Pick up Kelly’s for dinner in Boston and head down to the beach. Kelly’s is known for their roast beef sandwiches and lobster rolls. At North, try the hidden oyster plate, a fried oyster inside a taco or pancake, and at New Rivers, they do beautiful toasts—try the tomato with goat cheese boursin.
Where to Stay
Windham Hill Inn, Vermont. Ideal for a cozy stay with a meal that won’t disappoint.
Harraseeket Inn. Maine. Within walking distance of downtown with an intimate vibe and first-name service.
General Manager, Raes Costal Cafe
Tucked away in a small community surrounded by lush vegetation at the west end of Walton Way sits a tinned roof “shack” known as Raes Costal Cafe.
As the menu says, “You don’t know Augusta until you’ve been to Raes.” It’s an iconic local landmark.
Raes was opened in 1992 by Walter Clay who grew up in Augusta, attended Augusta College and worked at the legendary Calvert’s restaurant.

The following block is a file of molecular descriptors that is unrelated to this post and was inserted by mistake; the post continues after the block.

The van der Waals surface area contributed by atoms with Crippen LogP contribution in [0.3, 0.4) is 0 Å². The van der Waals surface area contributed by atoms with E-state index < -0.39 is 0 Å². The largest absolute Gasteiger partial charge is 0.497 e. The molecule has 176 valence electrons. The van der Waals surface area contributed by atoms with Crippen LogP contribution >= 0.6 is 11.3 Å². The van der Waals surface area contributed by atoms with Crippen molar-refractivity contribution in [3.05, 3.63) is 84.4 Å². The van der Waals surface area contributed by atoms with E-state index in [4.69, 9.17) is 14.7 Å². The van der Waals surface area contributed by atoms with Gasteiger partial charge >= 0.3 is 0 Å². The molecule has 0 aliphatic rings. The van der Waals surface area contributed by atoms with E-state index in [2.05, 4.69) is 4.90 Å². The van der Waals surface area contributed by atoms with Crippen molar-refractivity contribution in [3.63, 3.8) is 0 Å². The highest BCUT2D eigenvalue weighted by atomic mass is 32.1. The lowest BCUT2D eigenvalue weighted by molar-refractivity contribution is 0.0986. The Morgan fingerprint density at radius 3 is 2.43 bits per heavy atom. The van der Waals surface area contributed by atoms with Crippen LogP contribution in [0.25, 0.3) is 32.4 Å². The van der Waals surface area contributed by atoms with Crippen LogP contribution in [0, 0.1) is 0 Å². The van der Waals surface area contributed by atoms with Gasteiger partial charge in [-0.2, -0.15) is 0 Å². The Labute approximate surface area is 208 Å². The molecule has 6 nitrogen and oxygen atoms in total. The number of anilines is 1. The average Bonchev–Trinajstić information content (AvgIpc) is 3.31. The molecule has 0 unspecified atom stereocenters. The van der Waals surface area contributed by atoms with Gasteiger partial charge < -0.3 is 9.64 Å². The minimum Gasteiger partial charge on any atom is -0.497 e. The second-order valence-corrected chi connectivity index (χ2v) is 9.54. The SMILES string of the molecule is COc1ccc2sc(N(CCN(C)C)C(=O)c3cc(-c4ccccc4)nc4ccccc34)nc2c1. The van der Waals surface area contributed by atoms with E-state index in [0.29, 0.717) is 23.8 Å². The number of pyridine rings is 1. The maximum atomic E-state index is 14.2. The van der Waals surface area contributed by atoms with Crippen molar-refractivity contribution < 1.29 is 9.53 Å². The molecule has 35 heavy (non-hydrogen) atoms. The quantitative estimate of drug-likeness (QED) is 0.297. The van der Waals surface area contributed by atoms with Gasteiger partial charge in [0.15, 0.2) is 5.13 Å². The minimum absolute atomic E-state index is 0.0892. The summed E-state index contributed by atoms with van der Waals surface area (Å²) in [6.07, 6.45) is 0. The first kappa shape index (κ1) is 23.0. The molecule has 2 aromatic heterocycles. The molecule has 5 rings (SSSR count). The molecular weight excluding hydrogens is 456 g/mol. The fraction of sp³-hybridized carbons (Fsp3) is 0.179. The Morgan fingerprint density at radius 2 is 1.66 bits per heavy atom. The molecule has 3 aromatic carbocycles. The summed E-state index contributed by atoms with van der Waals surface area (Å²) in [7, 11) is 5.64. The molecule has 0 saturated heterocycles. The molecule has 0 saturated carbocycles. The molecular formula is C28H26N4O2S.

After serving as the opening manager at the French Market Grille, Walter opened Raes to fuel his passion for the restaurant business and to bring a taste of the coast to his hometown.
Today, Walter’s 25-year-old son Shadrick Clay shares that passion and works as general manager, offering the same warm hospitality and delicious Caribbean-inspired cuisine guests have always enjoyed.
When your family has been in the restaurant business your entire life, you learn the ins and outs of what it takes to run a successful place.
Shadrick says, “Raes opened before I was born so I was literally raised at Raes…it has always been a major part of my life. I hosted and catered events at Raes while in middle school, worked my way through every kitchen position for minimum wage through high school, and then while studying at the University of South Carolina-Columbia, I waited tables during the summer.”
While pursing his undergraduate degree Shadrick says, “I worked at various restaurants in Columbia including Lizard’s Thicket, a country restaurant, Pawleys Front Porch, a burger joint (I also drove and managed the burger food truck) and worked at Moriarty’s, an Irish pub.”